As readers, we always wish we could get to know legendary writers on a more personal level. And while they’re sadly unavailable for afternoon chats, we can learn about their childhoods and love lives, their failures and successes, through their biographies. If done well, these books can begin to feel like private conversations—a one-on-one in which you're the confidante, and the subject slowly reveals everything about his or herself.
The following writer biographies do exactly that. Carefully researched and filled with fascinating anecdotes, they're windows into the souls of some of the world's most renowned novelists—from Ernest Hemingway to the Brontë sisters.
Had She But Known
Mary Roberts Rinehart was the American incarnation of Agatha Christie—though time hasn’t been quite so kind to her legacy. Still, her contributions to the mystery genre cannot be overstated: Her novels The Door and The Circular Staircase introduced “the butler did it” trope and a new school of mystery writing, respectively. Charlotte Macleod, a whodunit master in her own right, pays tribute to Rineheart in Had She But Known, recounting the author’s life and accomplishments—including her role in the creation of Bob Kane's Batman.
For fourteen years, A.E. Hotchner and one of his closest friends travelled the world together. To Hotchner, that friend was named “Papa,” but to the rest of the world he was Ernest Hemingway. During their outings, Hemingway would divulge his private thoughts, feelings, and personal memories—including his encounters with literary greats and his wild adventures in Pamplona. Hotcher shares these anecdotes and musings in this memoir-slash-biography, giving readers a glimpse inside the mind of one of the most preeminent writers of the 20th century.
While sci-fi and fantasy readers associate Anne McCaffrey with the Dragonriders of Pern series, her son knows she was so much more than that. He tells her story in Dragonholder, an intimate biography that explores everything from her childhood and alleged “Second Sight” to how she coped with the tension between mothering and writing in the 1960s. It was this collection of experiences that set her down the path to the trailblazing success of The White Dragon, the first female-authored science fiction and fantasy book to hit the New York Times bestseller list. Overall, Todd's book is a must-read for SF/F readers and McCaffrey’s fans—written by her biggest fan of all.
Best known for Miss Lonelyhearts and The Day of the Locust (both of which became successful films), Nathanael West was a deeply cynical man who found inspiration in the writings of Oscar Wilde. His wife, Eileen McKennedy, was even more admired during her lifetime—the unassuming Midwestern girl who became the heroine of My Sister Eileen (“the demure Sex and the City of its time,” according to The New York Times). Together, they flitted between Hollywood and literary social circles, schmoozing with the brightest and most famous until their deaths in 1940. Marion Meade's dual biography, Lonelyhearts, covers every ounce of glamour, comedy, and tragedy.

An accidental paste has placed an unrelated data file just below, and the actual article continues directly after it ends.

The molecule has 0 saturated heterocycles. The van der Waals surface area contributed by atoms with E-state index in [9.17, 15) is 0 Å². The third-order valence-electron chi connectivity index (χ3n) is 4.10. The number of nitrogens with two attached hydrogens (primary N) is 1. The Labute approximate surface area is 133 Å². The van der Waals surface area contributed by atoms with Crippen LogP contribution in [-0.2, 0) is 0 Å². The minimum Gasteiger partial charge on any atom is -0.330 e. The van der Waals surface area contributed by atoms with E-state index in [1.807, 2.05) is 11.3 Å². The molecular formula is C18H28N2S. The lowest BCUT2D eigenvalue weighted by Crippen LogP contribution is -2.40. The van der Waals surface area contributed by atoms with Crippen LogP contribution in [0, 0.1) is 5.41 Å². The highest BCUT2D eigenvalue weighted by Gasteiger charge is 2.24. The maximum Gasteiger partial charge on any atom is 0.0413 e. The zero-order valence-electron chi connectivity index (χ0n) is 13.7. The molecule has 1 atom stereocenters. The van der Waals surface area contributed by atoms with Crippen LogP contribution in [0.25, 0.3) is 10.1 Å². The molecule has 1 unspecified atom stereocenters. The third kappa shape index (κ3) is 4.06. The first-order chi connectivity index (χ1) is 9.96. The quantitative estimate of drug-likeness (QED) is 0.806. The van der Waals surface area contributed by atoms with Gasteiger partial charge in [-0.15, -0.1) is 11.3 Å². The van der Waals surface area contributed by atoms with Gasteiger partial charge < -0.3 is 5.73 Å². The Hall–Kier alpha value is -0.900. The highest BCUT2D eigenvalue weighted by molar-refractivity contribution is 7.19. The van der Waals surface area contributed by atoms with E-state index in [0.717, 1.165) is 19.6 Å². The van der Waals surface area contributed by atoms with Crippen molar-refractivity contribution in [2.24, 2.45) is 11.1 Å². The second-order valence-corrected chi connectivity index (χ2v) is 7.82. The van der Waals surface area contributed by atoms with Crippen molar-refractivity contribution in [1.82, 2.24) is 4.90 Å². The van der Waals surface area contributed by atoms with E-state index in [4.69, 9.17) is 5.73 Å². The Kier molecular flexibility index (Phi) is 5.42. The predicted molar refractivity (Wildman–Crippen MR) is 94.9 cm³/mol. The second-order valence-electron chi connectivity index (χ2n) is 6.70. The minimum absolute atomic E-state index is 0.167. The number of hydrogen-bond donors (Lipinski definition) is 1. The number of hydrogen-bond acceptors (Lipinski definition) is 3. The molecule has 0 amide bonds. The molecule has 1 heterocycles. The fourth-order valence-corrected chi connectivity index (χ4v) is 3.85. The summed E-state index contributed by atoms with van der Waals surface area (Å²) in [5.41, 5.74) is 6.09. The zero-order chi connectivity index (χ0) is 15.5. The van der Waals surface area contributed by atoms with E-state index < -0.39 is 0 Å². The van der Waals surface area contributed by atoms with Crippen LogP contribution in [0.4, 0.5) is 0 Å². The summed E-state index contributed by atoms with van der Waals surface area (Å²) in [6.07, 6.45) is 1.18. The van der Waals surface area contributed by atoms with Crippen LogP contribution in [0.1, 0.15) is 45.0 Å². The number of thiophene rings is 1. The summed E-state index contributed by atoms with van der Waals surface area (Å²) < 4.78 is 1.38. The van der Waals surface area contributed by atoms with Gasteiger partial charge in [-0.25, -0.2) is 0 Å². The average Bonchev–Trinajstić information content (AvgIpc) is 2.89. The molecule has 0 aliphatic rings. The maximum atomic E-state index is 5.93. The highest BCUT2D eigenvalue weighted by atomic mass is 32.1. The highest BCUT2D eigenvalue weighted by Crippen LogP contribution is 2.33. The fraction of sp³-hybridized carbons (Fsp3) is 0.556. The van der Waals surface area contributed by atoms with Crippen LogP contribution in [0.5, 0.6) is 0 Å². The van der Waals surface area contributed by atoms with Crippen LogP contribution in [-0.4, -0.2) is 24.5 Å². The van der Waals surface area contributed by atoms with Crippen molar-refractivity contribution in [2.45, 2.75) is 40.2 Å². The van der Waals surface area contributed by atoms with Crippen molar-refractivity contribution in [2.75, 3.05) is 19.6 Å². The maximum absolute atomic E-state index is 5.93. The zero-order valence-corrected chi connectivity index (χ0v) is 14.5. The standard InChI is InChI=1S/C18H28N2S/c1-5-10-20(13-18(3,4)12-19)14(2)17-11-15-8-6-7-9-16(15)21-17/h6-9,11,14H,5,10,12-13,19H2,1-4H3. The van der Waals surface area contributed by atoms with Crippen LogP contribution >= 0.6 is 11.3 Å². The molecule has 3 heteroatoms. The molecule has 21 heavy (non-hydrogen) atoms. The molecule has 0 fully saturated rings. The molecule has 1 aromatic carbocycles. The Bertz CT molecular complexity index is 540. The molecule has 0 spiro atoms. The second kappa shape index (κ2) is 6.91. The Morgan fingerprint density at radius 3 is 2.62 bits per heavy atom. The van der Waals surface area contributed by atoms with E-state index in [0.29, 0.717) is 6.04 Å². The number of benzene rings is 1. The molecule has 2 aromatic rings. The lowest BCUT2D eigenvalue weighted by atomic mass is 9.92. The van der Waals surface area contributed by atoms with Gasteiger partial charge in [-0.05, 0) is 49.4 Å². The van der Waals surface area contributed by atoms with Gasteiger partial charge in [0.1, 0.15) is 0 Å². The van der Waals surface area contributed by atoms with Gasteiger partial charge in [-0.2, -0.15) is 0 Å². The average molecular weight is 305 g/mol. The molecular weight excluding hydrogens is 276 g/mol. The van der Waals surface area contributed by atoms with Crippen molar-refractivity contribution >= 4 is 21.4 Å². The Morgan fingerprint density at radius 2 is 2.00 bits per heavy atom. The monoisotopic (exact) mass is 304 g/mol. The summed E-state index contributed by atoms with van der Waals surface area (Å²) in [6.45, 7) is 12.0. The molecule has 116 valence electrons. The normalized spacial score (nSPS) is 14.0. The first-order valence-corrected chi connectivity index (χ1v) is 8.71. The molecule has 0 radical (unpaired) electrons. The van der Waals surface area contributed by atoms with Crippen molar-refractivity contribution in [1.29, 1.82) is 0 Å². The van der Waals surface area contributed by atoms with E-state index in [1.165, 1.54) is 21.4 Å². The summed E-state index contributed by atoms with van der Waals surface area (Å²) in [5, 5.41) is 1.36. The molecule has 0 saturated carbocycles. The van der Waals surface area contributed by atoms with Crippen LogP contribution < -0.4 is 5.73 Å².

From 1940 to 1941, an eclectic group of young writers shared a home in Brooklyn Heights. Though it was essentially a nonstop banger, the arrangement produced some of the most iconic books by Carson McCullers, Gypsy Rose Lee, and W.H. Auden—all of whom were residents. Sherill Tippins’ biography is an invitation inside their Middagh Street home, as it details all the dramas and literary successes that occurred under its roof.
Related: 5 Must-Read Carson McCullers Books
The lives of one of the most famous literary families are shrouded in myth: Was Reverend Brontë truly as cruel as people say, and was the brother a total drunk? Most of all: Is there any truth to the stereotypes surrounding Emily, Anne, and Charlotte? Author Juliet Barker separates the fact from the fiction in her biography—an eye-opening labor of love that’s drawn from the family’s personal documents and never-before-shared information.
Everyone is familiar with teenage crime-solver Nancy Drew, but few know her real-life origin story. Melanie Rehak’s Edgar Award-winning biography rectifies this oversight, shedding light on Nancy’s forgotten female creators. Once the seed of an idea in publisher Edward Stratemeyer’s mind, the iconic “girl sleuth” was brought to life by his daughter, Harriet, and journalist Mildred Benson, who assumed the pseudonym Carolyn Keene. Like her fictional mystery adventures, Nancy’s journey to the page is full of fascinating surprises and turns (she could’ve been named Stella Strong!) that make for an entertaining read.
Joy Davidman’s claim to fame is her marriage to C.S. Lewis, but she’s more than just a famous wife. A child prodigy, she completed graduate school at just 20-years-old, then wrote several acclaimed poetry collections and novels. Her relationship with The Chronicles of Narnia author began after her divorce from writer William Linsday Gresham—though this second marriage, too, would end prematurely, due to Davidman's fatal illness. Abigail Santamaria’s book brings Davidman's story out of the shadows of her husband’s legacy, showing how she was his intellectual equal.
Charles Dickens in Love
Charles Dickens has written some of the most influential books in English literature, and many of these novels were inspired by his greatest loves: Maria Beadnell captured (and broke) his heart as a young man. The loss of his 17-year-old sister-in-law—the inspiration behind Oliver Twist’s Rose Maylie—never truly left him. Finally, there was Ellen Ternan, perhaps the love of his life, who was the first person named in his will. Robert Garnett’s biography examines these pivotal relationships, painting a unique portrait of the author through the women he loved so dearly.
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